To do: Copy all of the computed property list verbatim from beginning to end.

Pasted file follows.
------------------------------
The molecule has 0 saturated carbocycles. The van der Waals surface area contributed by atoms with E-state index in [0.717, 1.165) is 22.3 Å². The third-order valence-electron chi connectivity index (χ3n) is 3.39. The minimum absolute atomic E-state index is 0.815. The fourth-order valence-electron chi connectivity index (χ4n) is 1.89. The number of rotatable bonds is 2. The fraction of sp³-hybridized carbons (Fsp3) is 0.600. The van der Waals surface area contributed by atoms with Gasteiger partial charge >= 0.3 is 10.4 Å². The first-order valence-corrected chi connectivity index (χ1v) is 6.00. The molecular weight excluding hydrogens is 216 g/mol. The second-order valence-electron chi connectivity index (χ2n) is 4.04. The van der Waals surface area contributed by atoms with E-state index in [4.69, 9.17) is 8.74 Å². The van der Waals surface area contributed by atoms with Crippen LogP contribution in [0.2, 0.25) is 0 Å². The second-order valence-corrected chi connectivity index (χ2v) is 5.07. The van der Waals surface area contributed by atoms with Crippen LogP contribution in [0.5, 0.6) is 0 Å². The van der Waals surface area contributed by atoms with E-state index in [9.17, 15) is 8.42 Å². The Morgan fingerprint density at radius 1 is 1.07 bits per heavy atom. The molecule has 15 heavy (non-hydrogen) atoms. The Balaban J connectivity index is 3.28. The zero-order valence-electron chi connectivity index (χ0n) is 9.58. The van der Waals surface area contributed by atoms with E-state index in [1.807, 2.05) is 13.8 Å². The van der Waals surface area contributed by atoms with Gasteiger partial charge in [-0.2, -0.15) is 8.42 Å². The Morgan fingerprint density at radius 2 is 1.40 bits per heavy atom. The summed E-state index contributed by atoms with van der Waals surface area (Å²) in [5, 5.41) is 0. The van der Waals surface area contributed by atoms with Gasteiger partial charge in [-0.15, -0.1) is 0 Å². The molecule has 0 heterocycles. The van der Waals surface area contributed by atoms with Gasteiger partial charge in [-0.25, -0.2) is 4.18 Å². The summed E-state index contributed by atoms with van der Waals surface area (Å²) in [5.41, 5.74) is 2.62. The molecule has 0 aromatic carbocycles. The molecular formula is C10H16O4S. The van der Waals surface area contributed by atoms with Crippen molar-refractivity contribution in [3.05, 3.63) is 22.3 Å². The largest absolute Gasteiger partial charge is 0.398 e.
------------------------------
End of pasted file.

The molecule has 0 saturated carbocycles. The van der Waals surface area contributed by atoms with E-state index in [0.717, 1.165) is 22.3 Å². The third-order valence-electron chi connectivity index (χ3n) is 3.39. The minimum absolute atomic E-state index is 0.815. The fourth-order valence-electron chi connectivity index (χ4n) is 1.89. The number of rotatable bonds is 2. The fraction of sp³-hybridized carbons (Fsp3) is 0.600. The van der Waals surface area contributed by atoms with Gasteiger partial charge >= 0.3 is 10.4 Å². The first-order valence-corrected chi connectivity index (χ1v) is 6.00. The molecular weight excluding hydrogens is 216 g/mol. The second-order valence-electron chi connectivity index (χ2n) is 4.04. The van der Waals surface area contributed by atoms with E-state index in [4.69, 9.17) is 8.74 Å². The van der Waals surface area contributed by atoms with Crippen LogP contribution in [0.2, 0.25) is 0 Å². The second-order valence-corrected chi connectivity index (χ2v) is 5.07. The van der Waals surface area contributed by atoms with Crippen LogP contribution in [0.5, 0.6) is 0 Å². The van der Waals surface area contributed by atoms with E-state index in [9.17, 15) is 8.42 Å². The Morgan fingerprint density at radius 1 is 1.07 bits per heavy atom. The molecule has 15 heavy (non-hydrogen) atoms. The Balaban J connectivity index is 3.28. The zero-order valence-electron chi connectivity index (χ0n) is 9.58. The van der Waals surface area contributed by atoms with E-state index in [1.807, 2.05) is 13.8 Å². The van der Waals surface area contributed by atoms with Gasteiger partial charge in [-0.2, -0.15) is 8.42 Å². The Morgan fingerprint density at radius 2 is 1.40 bits per heavy atom. The summed E-state index contributed by atoms with van der Waals surface area (Å²) in [5, 5.41) is 0. The van der Waals surface area contributed by atoms with Gasteiger partial charge in [-0.15, -0.1) is 0 Å². The molecule has 0 heterocycles. The van der Waals surface area contributed by atoms with Gasteiger partial charge in [-0.25, -0.2) is 4.18 Å². The summed E-state index contributed by atoms with van der Waals surface area (Å²) in [5.41, 5.74) is 2.62. The molecule has 0 aromatic carbocycles. The molecular formula is C10H16O4S. The van der Waals surface area contributed by atoms with Crippen molar-refractivity contribution in [3.05, 3.63) is 22.3 Å². The largest absolute Gasteiger partial charge is 0.398 e.